Vigorous food safety enforcement for basic violations continues under the leadership of new FDA Commissioner, Dr. Scott Gottlieb. On June 20, on the heels of an adverse FDA inspection, FDA announced that the U.S. Marshals Service had seized the food products held by Professional Warehouse and Distribution, Inc., at a food warehouse facility in St. Paul, Minnesota. The related complaint filed by the U.S. Department of Justice on behalf of the FDA in the U.S. District Court for the District of Minnesota alleges that the products are adulterated under the Federal Food, Drug, and Cosmetic Act in reliance on 21 U.S.C. §342(a)(4). The seized products are worth approximately $73,000 and include barley flour, spices, pasta, dried beans, tea and cookies.
The facility had previously been inspected by FDA twice in 2015 and again in 2017. During the first of the FDA inspections, in February 2015, FDA reportedly found unsanitary conditions that could cause the foods to become adulterated. Based on this inspection, FDA issued an untitled letter to the warehouse in April 2015 that identified deficiencies with respect to Current Good Manufacturing Practices for food. FDA requested that the company provide information about corrections that they would make to remedy the violations, which the company provided also in April 2015. Upon the second inspection in October 2015, FDA reportedly found that the warehouse had not implemented the corrective actions necessary to bring the facility into compliance. In response, the company sent a letter in October 2015 to the FDA promising further corrective actions. FDA conducted a third inspection on May 26, 2017, and again found that the corrective actions had not been implemented, and that the unsanitary conditions apparently had become more severe, reportedly including widespread vermin activity in the food warehouse. FDA detained the products at the facility.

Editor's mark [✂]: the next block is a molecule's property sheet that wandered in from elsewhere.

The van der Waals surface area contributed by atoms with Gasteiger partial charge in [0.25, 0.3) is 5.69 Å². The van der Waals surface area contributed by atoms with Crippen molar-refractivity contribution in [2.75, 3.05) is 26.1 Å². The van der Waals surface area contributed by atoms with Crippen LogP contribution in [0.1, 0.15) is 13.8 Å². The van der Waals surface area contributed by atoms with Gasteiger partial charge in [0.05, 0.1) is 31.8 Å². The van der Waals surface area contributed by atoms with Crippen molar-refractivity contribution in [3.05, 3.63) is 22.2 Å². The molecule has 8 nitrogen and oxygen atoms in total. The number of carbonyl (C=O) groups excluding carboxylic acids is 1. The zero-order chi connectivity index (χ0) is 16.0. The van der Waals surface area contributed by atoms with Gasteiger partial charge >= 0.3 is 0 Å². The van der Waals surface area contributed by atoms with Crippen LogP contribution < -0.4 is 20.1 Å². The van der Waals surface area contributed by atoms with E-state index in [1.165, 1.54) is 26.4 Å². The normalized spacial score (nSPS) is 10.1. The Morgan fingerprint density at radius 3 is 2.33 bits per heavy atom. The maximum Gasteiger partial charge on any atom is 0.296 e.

On June 14, the U.S. Attorney’s office in Minneapolis filed a complaint for forfeiture in rem of the food products held in the facility. The complaint requested that the federal district court issue a warrant of arrest for the food products subject to the action (Defendant Articles), give notice to the affected parties, and enter a judgment declaring the Defendant Articles to be condemned and disposed of according to law. On June 15, the court issued the warrant for arrest and notice in rem, having determined that there is probable cause that the food held in the warehouse is adulterated and therefore subject to seizure, condemnation, and forfeiture to the United States under 21 U.S.C. §334. The warrant authorized the U.S. Marshal’s Service of the Department of Justice to arrest and seize the food products held in the warehouse facility, and use whatever means appropriate to protect and maintain the products and detain them, including through seizure in place or in the custody of another authorized agency, until further order of the court. The products were subsequently seized by the U.S. Marshals or embargoed by the state of Minnesota, an illustrative example of FDA and state coordination with respect to food safety enforcement matters.
Under its administrative detention authority, the FDA can detain food for up to 20 days if the agency has reason to believe the product is adulterated or misbranded. This allows the agency to keep detained food products out of the marketplace while it determines whether to take further enforcement action, such as seizure.